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Lecture 8

# LING 3P51 Lecture Notes - Lecture 8: Speech Recognition, Pragmatics, Praat

Department
Linguistics
Course Code
LING 3P51
Professor
katem
Lecture
8

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Lecture 9: Issues in L2 Pronunciation Instruction (cont.)
Functional load and the teaching of pronunciation
-examines factors which should be considered in calculating the functional load
between a pair of phonemes
-uses pairs of phonemes (in received pronunciation) that are often con"ated as a
framework for statistical analysis of these factors
Brown, 1988
-issues with the use of RP? (ex. As opposed to the use of GAE-general american?)
-less of an issue when comparing consonant sounds
-but there are more vowels in received pronunciation (more diphthongs) (they
contrast
between BALM and bawm)
FL Contributing factors
1) Cumulative Frequency
-calculated by adding the individual frequencies of each phoneme in the pair
-ex. In RP the cumulative freq for the pair /e, ae/ is 11.05% (/e/=1.16% + /ae/ =
3.89%)
-pairs of phonemes with higher cumulative freqs might be more likely to result in a
loss of intelligibility if con"ated
2) Probability of occurrence
-calculated by dividing a phonemes individual frequency by the cumulative
frequency for the pair
-ex. In the above example, individual frequency of /e/ would be 7.16/11.05=.648;
individual frequency of /ae/ would be 3.89/11.05 = .352
-the closer the probability of occurrence of each member is to .50, the greater is the
potential confusion to be caused by con"ation of the pair
-if they are both equally as likely to occur, you’d expect more confusion to be
caused
-Four extreme possibilities exist here:
i) pairs with high cumulative frequency and relatively equal probability (The
condition that you’d
expect most confusion)
ii) pairs with high CF and unequal probability
iii) pairs with low CF and relatively equal probability
iv) pairs with low CF and unequal probability
3) Occurrence and stigmatization
-there are some con"ations that listeners are accustomed to making; for these
commonly occurring con"ations, intelligibility will likely not be as impacted

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-ex. Replacement th with /d/ in “the” (we’re not unused to hearing that so it
wouldn’t cause confusion)
4) Acoustic similarity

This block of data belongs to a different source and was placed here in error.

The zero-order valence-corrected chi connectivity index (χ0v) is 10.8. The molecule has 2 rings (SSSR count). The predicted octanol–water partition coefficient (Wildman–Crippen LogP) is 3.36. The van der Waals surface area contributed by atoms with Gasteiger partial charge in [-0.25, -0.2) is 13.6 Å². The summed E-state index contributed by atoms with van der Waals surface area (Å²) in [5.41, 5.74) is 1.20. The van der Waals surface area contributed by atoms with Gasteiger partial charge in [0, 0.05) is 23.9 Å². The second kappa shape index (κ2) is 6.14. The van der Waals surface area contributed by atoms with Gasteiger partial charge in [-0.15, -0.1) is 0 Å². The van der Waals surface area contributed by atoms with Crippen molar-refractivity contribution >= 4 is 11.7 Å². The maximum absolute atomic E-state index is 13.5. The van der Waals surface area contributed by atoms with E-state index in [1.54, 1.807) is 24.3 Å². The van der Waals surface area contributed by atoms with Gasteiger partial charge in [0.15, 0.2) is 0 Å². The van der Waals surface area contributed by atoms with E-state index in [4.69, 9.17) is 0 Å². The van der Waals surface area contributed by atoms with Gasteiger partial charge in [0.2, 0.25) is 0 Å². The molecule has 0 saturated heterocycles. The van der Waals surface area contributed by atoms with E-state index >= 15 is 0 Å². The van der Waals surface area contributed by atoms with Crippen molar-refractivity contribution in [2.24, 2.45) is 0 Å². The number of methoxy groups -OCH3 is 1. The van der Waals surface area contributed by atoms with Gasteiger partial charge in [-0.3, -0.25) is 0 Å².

-when sounds are acoustically more similar, its likely that the listener would be
more accustomed to recognizing the intended sound from context
-ex. /th/ and /f/ would be less ambiguity bc acoustic between those two are more
similar than vs /th/ and /s/
-Do language teachers really have this level of acoustic knowledge?
5) Structural distribution of phonemes
-con"ation of sounds will likely not lead to confusion in environments where syllable
structure/phonological rules constrains the use of one of the sounds
-if we have a rule that constrains the use of certain phones.. if the L2 learner were
to make an error and put a phoneme where it cant exist, we are likely to recognize
that it cant be “this” so it must be “this”
-ex. “ing” doesn’t occur word initially so if they say “ing-o instead of “no
6) Lexical sets
-some phonemes are not contained in many words
-ex. /u/ in book (don’t confuse this with the fat that these same phonemes might be
found in high frequency words)
-if it’s a low freq occurring sound, its less likely to cause communication breakdown
7) Number of minimal pairs
-for some phonemic contrasts, there are relatively few minimal pairs
-its unlikely that a misunderstanding will occur between these contrasts when
con"ated
-ex. There are few minimal pairs for /u/ and /u/ in book
8) Number of minimal pairs belonging to the same part of speech
-ex. English words that start with voiced /th/ are mostly function words, so they are
unlikely to be confused in context with the corresponding /d/ words
9) Number of in"ections of minimal pairs
-ex. Should we count all in"ections of fear/fare as individual examples of minimal
pairs (ex. Feared/fared, fears/fares, fearing/faring) or just count it once?
10) Frequency of members of minimal pairs
-the frequency load of a contrast in the text depends on the existence of minimal
pairs of words that are both frequent
-ex. Would, could, should, look –are all much more frequent than the corresponding
wooed, cooed, shooed, and Luke
11) Number of common contexts in which members of minimal pairs occur
-can contexts easily be supplied in which both members of a minimal pair are